Raju Bharatan's Interview with Abhay Exclusively on Anmol Fankaar

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 Raju Bharatan and his wife Girija ji with Abhay























 While growing up and reading Illustrated Weekly of India, I had known about Raju Bharatan who was a pillar of strength for the magazine. But like any other fan of Hindi films staying out of Bombay, film related personalities were only to be seen on screen or to be read about in magazines/newspapers. In 2001, my dear friend late Satish Kalra gave me a book Lata Mangeshkar A Biography by Raju Bharatan. It was my first book on Hindi film music – till then my film related reading had been limited to reading articles in various magazines. It was a very fascinating book with so much inside information not only about Lata but also about inner workings of the film industry. One thing was obvious that the book could have used more editing. It later turned out that  385 page book was written in merely 26 days. In the interview, Rajuji talks in detail about the genesis of the book.


By 2004, I had started a radio show on Hindi film music and later I came across an ardent music lover named Rupa Dore. She mentioned that she was related to Raju Bharatan. I communicated a few times with him and wanted to meet him during my visit to India in 2008. She had described him as a very frank person who used to turn off many people in the industry. His emails were also very short and frank. I wondered how with that kind of attitude could he not only survive for so long but succeed as a respected journalist in that cut throat industry where people are full of egos. When I met him, I found him to be such a gentleman and nice without pretentions and was a pleasure to talk to. He had so many things to share and I felt awed by it all. I asked him about his success in the industry and reasons he cited were that he was always true to his profession, remain objective, did not socialize (with drinks) and did not do any chamchagiri. In my opinion, his hard work, knowledge about Hindi music ragas (which he learned after writing on film music), enthusiasm and sharp memory (even now at the age of 80+!) and support of his wonderful journalist wife late Girija had a big hand to play in his success.


I had started doing interviews of film music personalities after 2008 but the thought had never crossed my mind to interview Raju Bharatan. His second book, A Journey Down the Melody Lane had been published in 2009 and the thought of talking to him came to my mind. I asked Rupaji if he would be willing to talk to me and she said she would inquire.  He readily agreed. The interview had to be on phone just like my other interviews. My problem was what topic do I cover with him. I decided to just ask him about his career and things he has covered in his book and some topics which were discussed on online newsgroup RMIM and talk casually. Interview was unrehearsed and spontaneous. He freely shared his thoughts on various people and many other topics. Since he has such a lot of wealth of information to share, his memory is so sharp and has an interesting perspective on everything under the sun, one difficulty was to keep him focused on the question. But I have no complaints because in this way so many new things came out. We talked in two session for about three and half hours and it took quite a bit of editing to fit interview for two hour broadcast.  Some of the highlights of the interview:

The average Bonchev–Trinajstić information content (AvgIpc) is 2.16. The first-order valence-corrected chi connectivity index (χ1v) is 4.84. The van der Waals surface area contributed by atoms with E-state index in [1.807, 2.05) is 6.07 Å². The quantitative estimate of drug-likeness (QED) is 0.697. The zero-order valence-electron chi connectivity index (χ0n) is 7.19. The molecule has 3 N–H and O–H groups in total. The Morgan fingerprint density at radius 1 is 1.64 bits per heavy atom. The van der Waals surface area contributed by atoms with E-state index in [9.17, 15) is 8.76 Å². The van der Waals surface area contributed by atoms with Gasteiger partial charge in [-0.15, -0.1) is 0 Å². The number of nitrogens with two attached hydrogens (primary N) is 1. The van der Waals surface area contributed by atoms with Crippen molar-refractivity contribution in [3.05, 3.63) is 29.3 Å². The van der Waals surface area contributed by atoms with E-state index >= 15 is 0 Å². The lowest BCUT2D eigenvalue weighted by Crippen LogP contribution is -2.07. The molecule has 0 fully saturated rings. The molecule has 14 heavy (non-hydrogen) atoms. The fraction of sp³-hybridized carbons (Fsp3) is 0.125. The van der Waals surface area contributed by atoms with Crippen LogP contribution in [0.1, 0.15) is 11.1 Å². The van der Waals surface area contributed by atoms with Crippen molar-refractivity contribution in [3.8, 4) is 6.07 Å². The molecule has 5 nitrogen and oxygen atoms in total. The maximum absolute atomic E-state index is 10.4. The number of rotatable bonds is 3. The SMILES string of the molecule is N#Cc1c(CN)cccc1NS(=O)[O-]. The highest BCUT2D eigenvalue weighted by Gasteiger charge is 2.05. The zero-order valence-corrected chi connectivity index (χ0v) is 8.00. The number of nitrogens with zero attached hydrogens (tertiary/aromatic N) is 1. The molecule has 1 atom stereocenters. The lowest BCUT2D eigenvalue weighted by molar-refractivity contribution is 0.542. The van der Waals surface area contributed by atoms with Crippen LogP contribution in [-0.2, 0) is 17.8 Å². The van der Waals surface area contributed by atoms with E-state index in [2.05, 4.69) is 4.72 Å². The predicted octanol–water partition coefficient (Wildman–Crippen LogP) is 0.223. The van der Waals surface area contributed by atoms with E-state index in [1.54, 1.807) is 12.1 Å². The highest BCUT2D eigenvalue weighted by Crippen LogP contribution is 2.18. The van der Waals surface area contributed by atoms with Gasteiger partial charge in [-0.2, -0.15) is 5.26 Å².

More about Lata OPN
Groups of MDs against Rafi
Lata and Madan Mohan
Lata and C Ramchandra
Some insight on Aye Watan Ke Logon
Details on practice of dubbing
Pancham and SDB. Role of Pancham in Aradhana and Guide.
Asha seeking help from Lata for songs
First song of Uma Devi
Lyrics first or tune first

 Discussion with Guru Dutt on his last day alive

 Recordings by Shamshad and Geeta during Night Shifts


You can listen to the interview (originally broadcast on Sept 6, 2012) here:



After Raju Bharatan listened to the broadcast on internet, he sent the following comment  “It turned out to be an imaginatively provocative interview from your side -- with a variety of questions posed that evoked answers detailing vintage music made through the years".

We are thankful to him, Rupa Dore, Hemant and team at Radio Dil for this great opportunity that will be cherished for ever. We hope you will enjoy it as much as I enjoyed doing it.


Abhay's weekly radio program, "Geet Ganga" can be heard on internet as follows
http://radiodil.com (click on Listen Live)
Thursdays: 8-10 PM EST (USA)
Sunday: 12:30-2:30 afternoon IST (India)


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